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I went down to Steel Park for the Cooks River Valley Association Cash for Containers event at lunchtime today. It was a beautiful day & also a beautiful place to have an event – on the bank of the Cooks River walking among the fallen leaves from the Poplar trees that define this park. I love dappled shade & for some reason, it makes me feel good.
Lots of people attended & happy kids with homemade fishing lines were fishing for strings of bottles floating in the Cooks River. It was a relaxed atmosphere with people coming for a while before moving on. Three gigantic Coke bottles were also floating in the river sending a powerful message not easy to ignore. While I was there the tide changed so we had the usual stream of floating plastic drink bottles floating past. It would be great not to have plastic bottles polluting the river one day soon.
Many aluminum cans were exchanged for a 10-cent refund per can so there are likely to be some happy kids who got a pocket money bonus this week. I thought it was very good for other park users to see a community group putting on an event that addresses litter that both pollutes the environment & the Cooks River itself.
Unfortunately I missed Captain Cook in full dress arrive at Steel Park by boat & greet the federal Environment Minister Tony Burke. The media attended & I just watched a good segment on the event on ABC1 News.
There were stalls, petitions to sign & information to take away. Volunteers had spent a great deal of time stringing plastic bottles together to make signs. These looked terrific glinting in the sun.
One family had made a boat out of plastic bottles, onion bags & plastic bread trays. This was successfully launched on the river with a brave woman aboard.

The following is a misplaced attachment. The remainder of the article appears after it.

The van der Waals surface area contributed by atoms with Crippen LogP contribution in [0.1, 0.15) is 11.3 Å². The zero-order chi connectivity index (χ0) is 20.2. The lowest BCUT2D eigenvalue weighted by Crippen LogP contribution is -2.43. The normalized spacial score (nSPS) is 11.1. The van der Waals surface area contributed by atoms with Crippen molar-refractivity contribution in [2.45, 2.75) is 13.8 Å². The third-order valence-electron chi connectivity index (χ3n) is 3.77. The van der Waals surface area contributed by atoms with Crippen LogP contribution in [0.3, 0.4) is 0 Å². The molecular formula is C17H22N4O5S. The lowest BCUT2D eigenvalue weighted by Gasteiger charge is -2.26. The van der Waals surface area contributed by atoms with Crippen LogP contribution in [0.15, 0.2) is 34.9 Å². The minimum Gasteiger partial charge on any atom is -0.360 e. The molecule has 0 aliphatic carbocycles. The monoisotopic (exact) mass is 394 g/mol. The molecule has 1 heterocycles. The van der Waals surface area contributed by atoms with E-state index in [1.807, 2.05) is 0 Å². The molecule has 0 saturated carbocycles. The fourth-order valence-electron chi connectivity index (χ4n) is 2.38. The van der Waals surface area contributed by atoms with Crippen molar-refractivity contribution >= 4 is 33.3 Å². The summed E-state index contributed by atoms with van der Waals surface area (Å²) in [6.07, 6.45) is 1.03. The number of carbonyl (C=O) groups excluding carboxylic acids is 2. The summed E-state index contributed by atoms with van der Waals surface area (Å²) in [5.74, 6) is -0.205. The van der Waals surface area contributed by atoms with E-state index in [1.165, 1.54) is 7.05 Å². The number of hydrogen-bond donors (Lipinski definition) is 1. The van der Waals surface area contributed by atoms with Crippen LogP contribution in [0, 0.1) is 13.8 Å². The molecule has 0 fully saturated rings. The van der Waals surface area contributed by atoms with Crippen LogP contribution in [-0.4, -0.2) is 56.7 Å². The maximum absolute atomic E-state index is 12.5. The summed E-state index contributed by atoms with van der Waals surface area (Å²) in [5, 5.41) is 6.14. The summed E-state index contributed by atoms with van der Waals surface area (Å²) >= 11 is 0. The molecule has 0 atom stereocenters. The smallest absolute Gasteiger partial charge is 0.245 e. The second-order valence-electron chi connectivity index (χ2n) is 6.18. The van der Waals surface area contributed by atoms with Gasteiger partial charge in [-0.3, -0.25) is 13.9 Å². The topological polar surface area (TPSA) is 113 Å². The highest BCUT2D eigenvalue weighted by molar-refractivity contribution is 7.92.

The Cooks River Valley Association did well & created a relaxed, fun event that provided education to those who attended & those who were passing by. It’s not easy to make litter something to which people want to pay attention.
Some facts about the benefits of a Cash for Containers program from literature I picked up today. It will -
- “Reduce the amount of litter found in streets & parks & waterways by almost 20% (by volume)
- Increase the recycling of bottles & cans by over 650,000 tonnes per annum
- A saving of over $32 million in current local government waste & recycling services
- Reduce Australia’s greenhouse gas emissions by over 1.3 million tones of CO2 per annum
- Reduce landfill waste by 6%”
State & federal environment ministers are due to meet mid-year to decide on a National Container Deposit Scheme. You can help the campaign by going to the Cooks River Valley Association –
www.crva.org <– Sorry, this link doesn’t work, this one does –> http://www.crva.org.au/ NOTE 25th may 2012: See comment below by Judy Pincus about going to the Boomerang Alliance website instead of the Cooks River Valley Association. Thanks J